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Wisdom teeth removal

Wisdom teeth, found at the back of the mouth, can cause problems for some people and may need to be removed. If your wisdom teeth need to be taken out, you will meet with the dentist or oral surgeon carrying out your procedure to discuss your care. Following is an overview of what you can expect, although your treatment may differ from what's described here as it will be designed to meet your individual needs.

About your wisdom teeth

Wisdom teeth usually emerge from your gums between the ages of 17 and 24. They are the last of the large grinding teeth at the back of your mouth (molars). Some people never develop wisdom teeth or you could have up to four appearing – one in each corner of your mouth.

Wisdom teeth diagram

For most people, wisdom teeth don't cause any problems and so they don't need to be removed. However, if there isn't enough space for them to grow at the back of your mouth they become 'impacted' wisdom teeth, causing pain, swelling and/or infection.

Having your impacted wisdom teeth surgically removed (extracted) can relieve these symptoms. It may be possible for your dentist to remove your wisdom teeth, or you may be referred to an oral surgeon.

Antibiotics can help treat an infection, but your symptoms may flare up again. Having your wisdom teeth removed is often the only way to permanently relieve your symptoms.

Preparing for wisdom teeth removal

Your dentist or oral surgeon will explain how to prepare for your procedure. For example, if you smoke, you may be asked to stop as smoking increases your risk of getting a wound infection, which can slow your recovery.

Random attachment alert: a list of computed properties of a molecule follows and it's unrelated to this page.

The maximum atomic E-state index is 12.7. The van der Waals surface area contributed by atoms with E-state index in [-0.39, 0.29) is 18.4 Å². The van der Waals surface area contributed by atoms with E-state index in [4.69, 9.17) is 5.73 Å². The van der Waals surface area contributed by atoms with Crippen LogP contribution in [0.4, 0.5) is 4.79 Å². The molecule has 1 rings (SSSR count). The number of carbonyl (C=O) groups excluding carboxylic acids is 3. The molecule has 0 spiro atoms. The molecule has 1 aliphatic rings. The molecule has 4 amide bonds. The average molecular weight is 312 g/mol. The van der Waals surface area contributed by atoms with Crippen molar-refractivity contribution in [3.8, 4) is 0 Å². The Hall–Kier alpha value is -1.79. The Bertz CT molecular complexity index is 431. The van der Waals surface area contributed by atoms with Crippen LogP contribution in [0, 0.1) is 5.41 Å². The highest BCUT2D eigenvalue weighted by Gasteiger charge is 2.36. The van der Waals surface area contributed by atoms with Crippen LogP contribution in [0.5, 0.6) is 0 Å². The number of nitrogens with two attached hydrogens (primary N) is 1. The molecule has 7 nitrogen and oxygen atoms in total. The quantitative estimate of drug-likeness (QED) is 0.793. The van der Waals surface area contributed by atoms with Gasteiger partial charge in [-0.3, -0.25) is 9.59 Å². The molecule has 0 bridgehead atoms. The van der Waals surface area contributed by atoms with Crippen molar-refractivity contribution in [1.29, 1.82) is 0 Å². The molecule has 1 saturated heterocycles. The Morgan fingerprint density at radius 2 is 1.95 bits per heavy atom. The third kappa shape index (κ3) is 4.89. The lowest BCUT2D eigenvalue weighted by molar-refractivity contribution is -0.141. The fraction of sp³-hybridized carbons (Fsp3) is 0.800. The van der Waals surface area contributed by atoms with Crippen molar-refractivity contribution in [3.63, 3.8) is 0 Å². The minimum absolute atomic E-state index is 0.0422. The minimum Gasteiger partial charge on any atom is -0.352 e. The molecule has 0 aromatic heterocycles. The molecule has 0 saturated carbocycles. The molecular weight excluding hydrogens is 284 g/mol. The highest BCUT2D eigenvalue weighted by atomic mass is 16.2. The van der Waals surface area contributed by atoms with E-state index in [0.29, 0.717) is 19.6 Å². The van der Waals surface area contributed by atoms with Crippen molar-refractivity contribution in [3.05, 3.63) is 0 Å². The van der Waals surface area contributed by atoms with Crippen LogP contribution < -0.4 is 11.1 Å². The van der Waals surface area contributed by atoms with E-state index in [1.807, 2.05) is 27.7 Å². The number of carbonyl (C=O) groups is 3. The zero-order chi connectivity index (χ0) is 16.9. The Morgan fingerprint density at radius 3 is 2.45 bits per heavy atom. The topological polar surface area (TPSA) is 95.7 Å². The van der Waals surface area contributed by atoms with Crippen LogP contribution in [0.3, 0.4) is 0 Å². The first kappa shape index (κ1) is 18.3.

The operation is usually done under local anaesthesia. This completely blocks pain from your gums and you will stay awake during the procedure. You may be offered a sedative to help you relax during the operation. If you go to a hospital and your wisdom teeth are particularly challenging to remove, you may be given general anaesthesia. This means you will be asleep during the procedure. Your dentist or oral surgeon will talk with you about which type of anaesthesia is most suitable for you.

If you're having a general anaesthetic, you will be asked to follow fasting instructions. This means not eating or drinking, typically for about six hours beforehand. However, it's important to follow your dentist or oral surgeon's advice.

Your dentist or oral surgeon will discuss with you what will happen before, during and after your procedure, and any pain you might have. This is your opportunity to understand what will happen, and you can help prepare questions to ask about the risks, benefits and any alternatives to the procedure. This will help you to be informed, so you can give your consent for the procedure to go ahead, which you may be asked to do by signing a consent form.

What happens during wisdom teeth removal?